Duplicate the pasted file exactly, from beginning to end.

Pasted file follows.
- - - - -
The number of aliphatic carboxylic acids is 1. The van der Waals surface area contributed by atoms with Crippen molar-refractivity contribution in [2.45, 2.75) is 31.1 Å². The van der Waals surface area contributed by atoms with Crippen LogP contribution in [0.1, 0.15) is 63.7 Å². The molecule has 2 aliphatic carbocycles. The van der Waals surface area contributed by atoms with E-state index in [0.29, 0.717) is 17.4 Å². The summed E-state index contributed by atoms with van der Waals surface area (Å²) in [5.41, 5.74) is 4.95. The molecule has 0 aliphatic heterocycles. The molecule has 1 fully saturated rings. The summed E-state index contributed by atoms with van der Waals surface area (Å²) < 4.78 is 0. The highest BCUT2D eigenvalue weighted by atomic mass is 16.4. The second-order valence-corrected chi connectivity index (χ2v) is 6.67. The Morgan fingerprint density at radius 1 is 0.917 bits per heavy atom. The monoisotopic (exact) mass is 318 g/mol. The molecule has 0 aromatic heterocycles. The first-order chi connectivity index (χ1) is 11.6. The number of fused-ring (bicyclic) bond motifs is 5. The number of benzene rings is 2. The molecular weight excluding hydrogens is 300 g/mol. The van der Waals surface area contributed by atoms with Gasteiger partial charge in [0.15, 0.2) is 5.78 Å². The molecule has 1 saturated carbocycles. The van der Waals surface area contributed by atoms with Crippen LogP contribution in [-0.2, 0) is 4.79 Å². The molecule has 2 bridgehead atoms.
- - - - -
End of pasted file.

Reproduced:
The number of aliphatic carboxylic acids is 1. The van der Waals surface area contributed by atoms with Crippen molar-refractivity contribution in [2.45, 2.75) is 31.1 Å². The van der Waals surface area contributed by atoms with Crippen LogP contribution in [0.1, 0.15) is 63.7 Å². The molecule has 2 aliphatic carbocycles. The van der Waals surface area contributed by atoms with E-state index in [0.29, 0.717) is 17.4 Å². The summed E-state index contributed by atoms with van der Waals surface area (Å²) in [5.41, 5.74) is 4.95. The molecule has 0 aliphatic heterocycles. The molecule has 1 fully saturated rings. The summed E-state index contributed by atoms with van der Waals surface area (Å²) < 4.78 is 0. The highest BCUT2D eigenvalue weighted by atomic mass is 16.4. The second-order valence-corrected chi connectivity index (χ2v) is 6.67. The Morgan fingerprint density at radius 1 is 0.917 bits per heavy atom. The monoisotopic (exact) mass is 318 g/mol. The molecule has 0 aromatic heterocycles. The first-order chi connectivity index (χ1) is 11.6. The number of fused-ring (bicyclic) bond motifs is 5. The number of benzene rings is 2. The molecular weight excluding hydrogens is 300 g/mol. The van der Waals surface area contributed by atoms with Gasteiger partial charge in [0.15, 0.2) is 5.78 Å². The molecule has 1 saturated carbocycles. The van der Waals surface area contributed by atoms with Crippen LogP contribution in [-0.2, 0) is 4.79 Å². The molecule has 2 bridgehead atoms.